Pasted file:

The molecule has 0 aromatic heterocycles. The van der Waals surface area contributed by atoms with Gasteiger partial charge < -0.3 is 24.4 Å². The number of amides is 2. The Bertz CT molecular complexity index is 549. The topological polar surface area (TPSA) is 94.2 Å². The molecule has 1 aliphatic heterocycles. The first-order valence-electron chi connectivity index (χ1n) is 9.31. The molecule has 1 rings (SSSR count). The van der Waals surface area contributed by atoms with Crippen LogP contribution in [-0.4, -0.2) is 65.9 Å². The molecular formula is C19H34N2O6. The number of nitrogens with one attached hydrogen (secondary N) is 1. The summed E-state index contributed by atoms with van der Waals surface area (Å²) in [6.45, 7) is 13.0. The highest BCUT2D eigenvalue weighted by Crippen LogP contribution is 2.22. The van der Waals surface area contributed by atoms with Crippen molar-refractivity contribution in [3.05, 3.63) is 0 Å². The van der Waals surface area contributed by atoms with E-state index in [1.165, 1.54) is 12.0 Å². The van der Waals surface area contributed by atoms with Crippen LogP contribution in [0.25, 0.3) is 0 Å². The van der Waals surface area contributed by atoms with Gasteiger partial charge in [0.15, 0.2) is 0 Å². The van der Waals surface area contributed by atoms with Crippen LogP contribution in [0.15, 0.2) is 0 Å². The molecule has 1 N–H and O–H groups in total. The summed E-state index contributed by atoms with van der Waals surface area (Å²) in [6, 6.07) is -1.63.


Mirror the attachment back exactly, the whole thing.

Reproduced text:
The molecule has 0 aromatic heterocycles. The van der Waals surface area contributed by atoms with Gasteiger partial charge < -0.3 is 24.4 Å². The number of amides is 2. The Bertz CT molecular complexity index is 549. The topological polar surface area (TPSA) is 94.2 Å². The molecule has 1 aliphatic heterocycles. The first-order valence-electron chi connectivity index (χ1n) is 9.31. The molecule has 1 rings (SSSR count). The van der Waals surface area contributed by atoms with Crippen LogP contribution in [-0.4, -0.2) is 65.9 Å². The molecular formula is C19H34N2O6. The number of nitrogens with one attached hydrogen (secondary N) is 1. The summed E-state index contributed by atoms with van der Waals surface area (Å²) in [6.45, 7) is 13.0. The highest BCUT2D eigenvalue weighted by Crippen LogP contribution is 2.22. The van der Waals surface area contributed by atoms with Crippen molar-refractivity contribution in [3.05, 3.63) is 0 Å². The van der Waals surface area contributed by atoms with E-state index in [1.165, 1.54) is 12.0 Å². The van der Waals surface area contributed by atoms with Crippen LogP contribution in [0.25, 0.3) is 0 Å². The van der Waals surface area contributed by atoms with Gasteiger partial charge in [0.15, 0.2) is 0 Å². The van der Waals surface area contributed by atoms with Crippen LogP contribution in [0.15, 0.2) is 0 Å². The molecule has 1 N–H and O–H groups in total. The summed E-state index contributed by atoms with van der Waals surface area (Å²) in [6, 6.07) is -1.63.